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Nat Turner in Jerusalem
Photograph: Joan Marcus

Theater review: Nat Turner in Jerusalem rewrites a bloody chapter of American history

By David Cote

We need angry black plays more than ever these days, and thank goodness some are coming. In November at the Public Theater, spoken-word troupe Universes unveils a political-reunion piece called Party People; at the Signature, the ever-subversive Suzan-Lori Parks gets a revival of the provocatively titled The Death of the Last Black Man in the Whole Entire World. First up is a newcomer: young playwright Nathan Alan Davis, who mines history for Nat Turner in Jerusalem, an earnest if plodding dialogue on the moral calculus of terrorism in an amoral world.

In case your grasp on history is worse than that of a Texas schoolbook: Turner was a Virginia slave who led an 1831 revolt that left 12 men, 19 women and 24 children dead. He was directed by God, he said, to kill anyone who had ever claimed to own him (including his current owner, a 10-year-old boy). More than three dozen slaves were tried over the next few weeks, with many executed. Turner was hanged, of course, but not before he dictated his confessions to the white lawyer Thomas R. Gray (who defended some of the accused in court).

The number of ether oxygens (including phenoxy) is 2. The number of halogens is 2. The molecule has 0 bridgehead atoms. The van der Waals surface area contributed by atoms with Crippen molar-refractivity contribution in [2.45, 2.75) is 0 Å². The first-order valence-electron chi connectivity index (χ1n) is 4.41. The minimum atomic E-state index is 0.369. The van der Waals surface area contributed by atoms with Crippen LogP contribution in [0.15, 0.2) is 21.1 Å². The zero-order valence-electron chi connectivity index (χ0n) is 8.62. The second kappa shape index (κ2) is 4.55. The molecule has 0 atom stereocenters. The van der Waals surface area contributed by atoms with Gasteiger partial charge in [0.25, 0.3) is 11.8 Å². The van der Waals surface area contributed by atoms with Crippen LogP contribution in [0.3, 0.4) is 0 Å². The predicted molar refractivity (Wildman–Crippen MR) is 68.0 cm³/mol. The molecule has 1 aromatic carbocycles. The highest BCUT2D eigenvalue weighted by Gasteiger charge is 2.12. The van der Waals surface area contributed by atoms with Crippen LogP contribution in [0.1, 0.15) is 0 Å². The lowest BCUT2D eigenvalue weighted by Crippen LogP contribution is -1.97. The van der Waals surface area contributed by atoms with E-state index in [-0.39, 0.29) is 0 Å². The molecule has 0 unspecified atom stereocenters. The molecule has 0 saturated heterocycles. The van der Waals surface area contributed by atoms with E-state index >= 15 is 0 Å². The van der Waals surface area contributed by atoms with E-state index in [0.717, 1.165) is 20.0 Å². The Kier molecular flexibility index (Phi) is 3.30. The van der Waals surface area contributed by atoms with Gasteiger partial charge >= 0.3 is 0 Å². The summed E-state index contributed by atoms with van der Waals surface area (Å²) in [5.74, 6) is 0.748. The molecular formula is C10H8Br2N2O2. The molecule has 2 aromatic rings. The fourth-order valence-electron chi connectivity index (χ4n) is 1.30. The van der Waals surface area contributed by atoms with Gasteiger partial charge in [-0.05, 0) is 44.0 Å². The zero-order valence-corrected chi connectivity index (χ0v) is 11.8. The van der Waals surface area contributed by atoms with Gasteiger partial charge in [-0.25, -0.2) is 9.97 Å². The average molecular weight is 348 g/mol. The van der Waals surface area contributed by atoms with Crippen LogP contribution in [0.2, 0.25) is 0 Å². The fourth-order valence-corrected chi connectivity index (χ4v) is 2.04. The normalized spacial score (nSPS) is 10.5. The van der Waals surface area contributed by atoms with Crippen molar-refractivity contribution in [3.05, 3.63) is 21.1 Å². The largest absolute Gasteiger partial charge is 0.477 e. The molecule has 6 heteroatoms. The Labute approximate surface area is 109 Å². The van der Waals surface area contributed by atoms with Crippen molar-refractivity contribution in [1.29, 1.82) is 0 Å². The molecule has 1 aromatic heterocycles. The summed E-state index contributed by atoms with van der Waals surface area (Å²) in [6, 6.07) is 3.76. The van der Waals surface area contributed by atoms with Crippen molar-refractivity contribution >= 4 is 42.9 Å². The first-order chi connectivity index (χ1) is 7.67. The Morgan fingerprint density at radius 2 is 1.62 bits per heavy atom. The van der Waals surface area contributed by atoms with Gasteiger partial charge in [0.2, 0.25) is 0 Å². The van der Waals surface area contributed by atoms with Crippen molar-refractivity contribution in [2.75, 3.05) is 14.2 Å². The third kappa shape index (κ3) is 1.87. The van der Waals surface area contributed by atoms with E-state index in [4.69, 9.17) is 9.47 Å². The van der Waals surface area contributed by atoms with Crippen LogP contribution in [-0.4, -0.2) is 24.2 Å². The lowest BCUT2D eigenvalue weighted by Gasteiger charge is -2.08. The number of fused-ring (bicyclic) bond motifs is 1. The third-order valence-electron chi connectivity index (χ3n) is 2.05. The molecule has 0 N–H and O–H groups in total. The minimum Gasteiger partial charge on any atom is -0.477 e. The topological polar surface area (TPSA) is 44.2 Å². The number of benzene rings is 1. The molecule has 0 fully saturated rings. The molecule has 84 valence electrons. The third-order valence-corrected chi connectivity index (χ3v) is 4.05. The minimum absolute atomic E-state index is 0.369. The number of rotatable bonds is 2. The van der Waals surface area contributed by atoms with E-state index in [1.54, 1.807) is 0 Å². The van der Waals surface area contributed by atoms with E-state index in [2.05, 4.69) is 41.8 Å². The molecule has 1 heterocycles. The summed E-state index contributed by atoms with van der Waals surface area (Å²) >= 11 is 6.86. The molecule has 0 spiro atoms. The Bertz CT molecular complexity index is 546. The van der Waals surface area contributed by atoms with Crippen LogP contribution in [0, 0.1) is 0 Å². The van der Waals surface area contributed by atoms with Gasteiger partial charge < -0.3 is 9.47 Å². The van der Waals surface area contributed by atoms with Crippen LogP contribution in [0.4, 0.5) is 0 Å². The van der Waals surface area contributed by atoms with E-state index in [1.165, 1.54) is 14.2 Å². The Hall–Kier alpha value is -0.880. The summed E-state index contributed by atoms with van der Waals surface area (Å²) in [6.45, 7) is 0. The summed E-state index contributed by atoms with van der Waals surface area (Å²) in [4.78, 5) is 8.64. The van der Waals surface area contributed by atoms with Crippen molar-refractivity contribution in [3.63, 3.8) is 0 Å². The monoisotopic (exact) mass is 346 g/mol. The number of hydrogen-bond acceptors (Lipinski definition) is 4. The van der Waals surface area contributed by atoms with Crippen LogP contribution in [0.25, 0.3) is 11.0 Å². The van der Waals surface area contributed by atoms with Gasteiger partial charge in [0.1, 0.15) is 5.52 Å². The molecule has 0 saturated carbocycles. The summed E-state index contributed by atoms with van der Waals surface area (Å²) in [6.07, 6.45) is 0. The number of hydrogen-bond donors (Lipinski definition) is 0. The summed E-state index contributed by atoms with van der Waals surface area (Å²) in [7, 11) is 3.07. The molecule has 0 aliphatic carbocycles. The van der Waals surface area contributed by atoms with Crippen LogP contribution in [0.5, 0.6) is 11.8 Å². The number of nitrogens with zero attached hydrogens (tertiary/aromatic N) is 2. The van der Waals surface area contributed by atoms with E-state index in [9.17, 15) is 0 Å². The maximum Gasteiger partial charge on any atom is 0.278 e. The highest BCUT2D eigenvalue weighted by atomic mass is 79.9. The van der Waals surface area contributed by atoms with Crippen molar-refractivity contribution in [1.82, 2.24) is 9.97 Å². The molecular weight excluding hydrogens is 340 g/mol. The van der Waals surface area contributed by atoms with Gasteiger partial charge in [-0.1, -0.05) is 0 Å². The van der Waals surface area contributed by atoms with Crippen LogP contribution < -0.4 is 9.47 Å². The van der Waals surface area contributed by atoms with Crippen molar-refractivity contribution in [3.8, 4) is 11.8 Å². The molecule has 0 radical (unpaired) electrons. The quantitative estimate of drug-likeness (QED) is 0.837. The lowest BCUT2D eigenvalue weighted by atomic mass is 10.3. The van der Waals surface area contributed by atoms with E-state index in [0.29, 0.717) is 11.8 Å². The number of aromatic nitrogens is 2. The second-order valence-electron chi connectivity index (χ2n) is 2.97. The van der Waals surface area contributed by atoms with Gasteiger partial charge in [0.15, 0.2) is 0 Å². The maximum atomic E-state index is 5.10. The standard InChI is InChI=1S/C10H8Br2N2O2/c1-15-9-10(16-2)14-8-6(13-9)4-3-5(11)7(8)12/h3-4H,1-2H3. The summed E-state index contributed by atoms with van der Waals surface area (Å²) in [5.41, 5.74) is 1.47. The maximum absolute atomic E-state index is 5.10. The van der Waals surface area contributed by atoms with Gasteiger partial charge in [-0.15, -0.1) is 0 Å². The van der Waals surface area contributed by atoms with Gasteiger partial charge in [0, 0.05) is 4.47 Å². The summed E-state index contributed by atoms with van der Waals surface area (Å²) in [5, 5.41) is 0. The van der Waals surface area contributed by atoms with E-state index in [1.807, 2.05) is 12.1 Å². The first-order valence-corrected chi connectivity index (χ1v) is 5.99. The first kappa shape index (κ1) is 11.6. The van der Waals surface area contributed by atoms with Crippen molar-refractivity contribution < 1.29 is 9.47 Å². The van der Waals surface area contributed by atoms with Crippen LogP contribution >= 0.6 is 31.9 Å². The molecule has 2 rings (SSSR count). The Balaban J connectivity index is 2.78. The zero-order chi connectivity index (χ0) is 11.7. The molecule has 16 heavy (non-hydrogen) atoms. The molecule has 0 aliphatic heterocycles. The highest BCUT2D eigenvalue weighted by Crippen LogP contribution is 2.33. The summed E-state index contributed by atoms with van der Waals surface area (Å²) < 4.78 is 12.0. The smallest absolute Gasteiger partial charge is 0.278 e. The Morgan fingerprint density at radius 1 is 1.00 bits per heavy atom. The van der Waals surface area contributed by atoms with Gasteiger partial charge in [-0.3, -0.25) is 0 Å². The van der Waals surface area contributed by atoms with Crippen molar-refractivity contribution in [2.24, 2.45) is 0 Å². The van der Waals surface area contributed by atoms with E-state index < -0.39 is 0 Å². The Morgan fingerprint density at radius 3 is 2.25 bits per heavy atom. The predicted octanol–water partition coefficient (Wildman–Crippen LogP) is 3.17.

This grim prelude to John Brown and the Civil War has been recounted across decades by artists as diverse as novelist William Styron in the 1960s and actor-filmmaker Nate Parker (Birth of a Nation) this year. Davis’s way into the material is neither historical pageant nor postmodern abstraction (such as the recent Men on Boats); he and director Megan Sandberg-Zakian opt (almost quaintly) for poetic naturalism with theatrical flourishes. We listen in on fiery, folksy conversations between a shackled Turner (Phillip James Brannon) and Gray (Rowan Vickers) the night before the execution. (Vickers doubles as a prison guard scared yet fascinated by Turner.)

Such a stolid, talky approach puts the burden, unfortunately, on the acting. Brannon’s Turner has an unexpected sweetness that grows on you and makes his flashes of righteous rage all the more rattling. But Vickers, as Gray, is too callow to add nuance or depth to his scenes. Had it been Brannon confessing and Vickers mutely writing, that would have been some improvement.

New York Theatre Workshop (Off Broadway). By Nathan Alan Davis. Directed by Megan Sandberg-Zakian. With Phillip James Brannon, Rowan Vickers. Running time: 1hr 30mins. No intermission. Through Oct 16. Click here for full ticket and venue information.

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